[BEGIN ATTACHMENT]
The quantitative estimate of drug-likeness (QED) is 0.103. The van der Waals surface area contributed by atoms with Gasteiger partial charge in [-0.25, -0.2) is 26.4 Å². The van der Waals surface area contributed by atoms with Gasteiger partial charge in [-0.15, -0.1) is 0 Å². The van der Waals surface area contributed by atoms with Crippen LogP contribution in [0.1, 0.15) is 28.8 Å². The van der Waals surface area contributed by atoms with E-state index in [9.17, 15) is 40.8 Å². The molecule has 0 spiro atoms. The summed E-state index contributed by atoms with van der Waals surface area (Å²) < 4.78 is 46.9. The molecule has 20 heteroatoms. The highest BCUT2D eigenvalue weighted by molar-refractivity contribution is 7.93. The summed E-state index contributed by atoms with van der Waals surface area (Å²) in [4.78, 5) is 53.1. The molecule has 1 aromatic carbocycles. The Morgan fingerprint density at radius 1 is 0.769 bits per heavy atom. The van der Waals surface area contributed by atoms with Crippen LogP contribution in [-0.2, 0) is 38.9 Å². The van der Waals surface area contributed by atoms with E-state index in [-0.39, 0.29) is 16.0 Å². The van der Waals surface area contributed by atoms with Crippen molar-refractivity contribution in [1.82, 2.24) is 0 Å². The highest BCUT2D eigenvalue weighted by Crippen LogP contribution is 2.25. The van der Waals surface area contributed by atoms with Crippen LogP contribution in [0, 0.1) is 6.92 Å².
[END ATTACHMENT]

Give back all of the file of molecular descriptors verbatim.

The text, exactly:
The quantitative estimate of drug-likeness (QED) is 0.103. The van der Waals surface area contributed by atoms with Gasteiger partial charge in [-0.25, -0.2) is 26.4 Å². The van der Waals surface area contributed by atoms with Gasteiger partial charge in [-0.15, -0.1) is 0 Å². The van der Waals surface area contributed by atoms with Crippen LogP contribution in [0.1, 0.15) is 28.8 Å². The van der Waals surface area contributed by atoms with E-state index in [9.17, 15) is 40.8 Å². The molecule has 0 spiro atoms. The summed E-state index contributed by atoms with van der Waals surface area (Å²) < 4.78 is 46.9. The molecule has 20 heteroatoms. The highest BCUT2D eigenvalue weighted by molar-refractivity contribution is 7.93. The summed E-state index contributed by atoms with van der Waals surface area (Å²) in [4.78, 5) is 53.1. The molecule has 1 aromatic carbocycles. The Morgan fingerprint density at radius 1 is 0.769 bits per heavy atom. The van der Waals surface area contributed by atoms with Crippen LogP contribution in [-0.2, 0) is 38.9 Å². The van der Waals surface area contributed by atoms with E-state index in [-0.39, 0.29) is 16.0 Å². The van der Waals surface area contributed by atoms with Crippen molar-refractivity contribution in [1.82, 2.24) is 0 Å². The highest BCUT2D eigenvalue weighted by Crippen LogP contribution is 2.25. The van der Waals surface area contributed by atoms with Crippen LogP contribution in [0, 0.1) is 6.92 Å².